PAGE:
Sharing of thoughts and information is what blogging is all about. This way we can learn from each other. Post A Comment!These postings are provided "AS IS" with no warranties, and confers no rights. You assume all risk for your use.
Anthony Bartolo Twitter | LinkedIn
Pierre Roman Twitter | LinkedIn
Yesterday I wrote about customizing a Gallery image and re-inserting it in the Gallery as your own. But what if you’re looking to migrate a workload from your datacenter to Microsoft Azure and you want to be able to create new VMs from that workload? You can sysprep, generalize and shutdown that workload and put it in the gallery.
In this article we will run through the process of creating your own image by uploading a .vhd file with an operating system you've installed and generalized. And we’ll do it without even accessing the Azure Portal. (Well… we will go there twice. Once to show that the images is not there, and once to show that the image has been added to the Gallery).
This is a PowerShell driven step-by-step.
First things first! The newer VHDX format is not supported in Azure. You can convert the disk to VHD format using Hyper-V Manager or the convert-vhd cmdlet or use Hyper-v manager to convert the VHDx to a VHD.
The next 2 screen captures show the VHDs and disks that are already in the portal.
Ok let’s start.
the next few command will import the Microsoft Azure PowerShell in our PowerShell session, login our Azure subscription and select the one (if you have more than one) is going to be our default subscription.
# Import Windows Azure PowerShell Module
$env:PSModulePath=$env:PSModulePath+ ’ ";"+"C:\Program Files (x86)\Microsoft SDKs\Windows Azure\PowerShell"
# Login to Windows Azure subscription
# List Available Windows Azure subscriptions
Get-AzureSubscription | Format-Table -Property SubscriptionName
# Set default Windows Azure subscription
$subscription = "Windows Azure MSDN - Visual Studio Ultimate"
Select-AzureSubscription -Default $subscription
This step will download a file from azure portal and then import into azure PowerShell. The file downloaded contains an encoded management certificate that serves as the credentials to administer your Windows Azure subscriptions and services.
Important: We recommend that you delete the publishing profile that you downloaded using Get-AzurePublishSettingsFile after you import those settings. Because the management certificate includes security credentials, it should not be accessed by unauthorized users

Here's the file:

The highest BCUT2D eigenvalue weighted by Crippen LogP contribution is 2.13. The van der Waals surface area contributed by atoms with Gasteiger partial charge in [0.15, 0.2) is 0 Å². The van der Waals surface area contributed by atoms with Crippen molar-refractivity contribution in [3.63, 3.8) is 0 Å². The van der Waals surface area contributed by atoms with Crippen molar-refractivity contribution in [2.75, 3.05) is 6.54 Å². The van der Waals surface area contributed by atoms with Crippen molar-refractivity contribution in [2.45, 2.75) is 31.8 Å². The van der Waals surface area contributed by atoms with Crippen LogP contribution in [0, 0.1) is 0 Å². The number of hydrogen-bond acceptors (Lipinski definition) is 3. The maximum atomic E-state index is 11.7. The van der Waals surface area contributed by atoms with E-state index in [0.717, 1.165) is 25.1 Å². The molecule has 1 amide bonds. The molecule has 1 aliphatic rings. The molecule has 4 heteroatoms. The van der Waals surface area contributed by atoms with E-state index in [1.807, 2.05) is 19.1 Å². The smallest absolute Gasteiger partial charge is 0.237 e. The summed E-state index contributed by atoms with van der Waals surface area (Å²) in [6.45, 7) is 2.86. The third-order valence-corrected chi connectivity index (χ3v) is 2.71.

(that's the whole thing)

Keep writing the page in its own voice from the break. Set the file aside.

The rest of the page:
the first command downloads the files and the second command imports the file in our PowerShell session.
Import-AzurePublishSettingsFile –PublishSettingsFile `
"C:\azurecert\Windows Azure credentials.publishsettings"
The next few command will identify the storage accounts you may have. Pick one (I picked jrprlabstor01 on my end) and once you’ve set it as your default, use the Get-AzureStorageContainer command to identify the blob end point that we will use to upload the VHD.
# Get default Windows Azure Storage Account.
Get-AzureStorageAccount | Format-Table -Property Label
# Set default Windows Azure Storage Account
$storageAccountName = "jrprlabstor01"
Get-AzureSubscription | Set-AzureSubscription –CurrentStorageAccountName ` $storageAccountName
#Identify the URL for the container in the storage account# we set in the previous command.
This section will set the location of the VHD to copy, the target location and perform the upload.
# Identify where the VHD is coming from and where it's going.# note: the URL was retrieved using Get-AzureStorageContainer
$LocalVHD = "D:\w2012r2-custom2.vhd"
$AzureVHD = "https://jrprlabstor01.blob.core.windows.net/vhds/w2012r2-custom2.vhd"
Add-AzureVhd -LocalFilePath $LocalVHD -Destination $AzureVHD
Now that we have the VHD uploaded. We will use the next command to add it to the Gallery.
# Register as an OS disk
Add-AzureDisk -DiskName 'Windows-2012-R2-Custom-Disk' -MediaLocation $AzureVHD ` -Label 'Windows-2012-R2-Custom-Application' -OS Windows
Try it for yourself. You can start by setting up a trial Microsoft Azure subscription. Use the Step-By-Step: Creating a Windows 2012 R2 Lab on Windows Azure for help on how to setup your lab.
Pierre Roman | Technology EvangelistTwitter | Facebook | LinkedIn